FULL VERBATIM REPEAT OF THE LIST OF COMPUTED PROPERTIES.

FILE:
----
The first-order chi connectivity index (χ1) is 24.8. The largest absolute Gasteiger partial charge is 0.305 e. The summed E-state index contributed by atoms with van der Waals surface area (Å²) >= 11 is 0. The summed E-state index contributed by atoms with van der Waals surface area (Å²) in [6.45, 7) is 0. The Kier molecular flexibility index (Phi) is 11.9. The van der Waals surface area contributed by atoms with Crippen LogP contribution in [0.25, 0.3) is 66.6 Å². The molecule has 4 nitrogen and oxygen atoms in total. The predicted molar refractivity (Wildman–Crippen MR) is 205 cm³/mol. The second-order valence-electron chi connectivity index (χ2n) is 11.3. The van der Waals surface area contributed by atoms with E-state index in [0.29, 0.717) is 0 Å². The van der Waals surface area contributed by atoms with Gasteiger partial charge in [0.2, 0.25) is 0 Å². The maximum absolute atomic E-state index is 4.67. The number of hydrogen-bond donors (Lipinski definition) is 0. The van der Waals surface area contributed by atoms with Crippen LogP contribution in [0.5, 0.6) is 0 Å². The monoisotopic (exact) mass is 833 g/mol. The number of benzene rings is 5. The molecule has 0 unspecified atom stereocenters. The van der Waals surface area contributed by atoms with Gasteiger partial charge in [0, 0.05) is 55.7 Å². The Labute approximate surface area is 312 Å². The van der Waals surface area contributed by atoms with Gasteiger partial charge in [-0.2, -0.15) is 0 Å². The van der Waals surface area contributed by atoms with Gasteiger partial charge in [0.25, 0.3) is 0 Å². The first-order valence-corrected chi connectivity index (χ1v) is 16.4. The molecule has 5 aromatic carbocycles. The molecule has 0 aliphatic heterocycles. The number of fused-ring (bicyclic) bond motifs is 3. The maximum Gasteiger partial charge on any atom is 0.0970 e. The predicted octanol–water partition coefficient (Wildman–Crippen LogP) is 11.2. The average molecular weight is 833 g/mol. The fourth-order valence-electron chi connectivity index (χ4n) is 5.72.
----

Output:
The first-order chi connectivity index (χ1) is 24.8. The largest absolute Gasteiger partial charge is 0.305 e. The summed E-state index contributed by atoms with van der Waals surface area (Å²) >= 11 is 0. The summed E-state index contributed by atoms with van der Waals surface area (Å²) in [6.45, 7) is 0. The Kier molecular flexibility index (Phi) is 11.9. The van der Waals surface area contributed by atoms with Crippen LogP contribution in [0.25, 0.3) is 66.6 Å². The molecule has 4 nitrogen and oxygen atoms in total. The predicted molar refractivity (Wildman–Crippen MR) is 205 cm³/mol. The second-order valence-electron chi connectivity index (χ2n) is 11.3. The van der Waals surface area contributed by atoms with E-state index in [0.29, 0.717) is 0 Å². The van der Waals surface area contributed by atoms with Gasteiger partial charge in [0.2, 0.25) is 0 Å². The maximum absolute atomic E-state index is 4.67. The number of hydrogen-bond donors (Lipinski definition) is 0. The van der Waals surface area contributed by atoms with Crippen LogP contribution in [0.5, 0.6) is 0 Å². The monoisotopic (exact) mass is 833 g/mol. The number of benzene rings is 5. The molecule has 0 unspecified atom stereocenters. The van der Waals surface area contributed by atoms with Gasteiger partial charge in [0, 0.05) is 55.7 Å². The Labute approximate surface area is 312 Å². The van der Waals surface area contributed by atoms with Gasteiger partial charge in [-0.2, -0.15) is 0 Å². The van der Waals surface area contributed by atoms with Gasteiger partial charge in [0.25, 0.3) is 0 Å². The first-order valence-corrected chi connectivity index (χ1v) is 16.4. The molecule has 5 aromatic carbocycles. The molecule has 0 aliphatic heterocycles. The number of fused-ring (bicyclic) bond motifs is 3. The maximum Gasteiger partial charge on any atom is 0.0970 e. The predicted octanol–water partition coefficient (Wildman–Crippen LogP) is 11.2. The average molecular weight is 833 g/mol. The fourth-order valence-electron chi connectivity index (χ4n) is 5.72.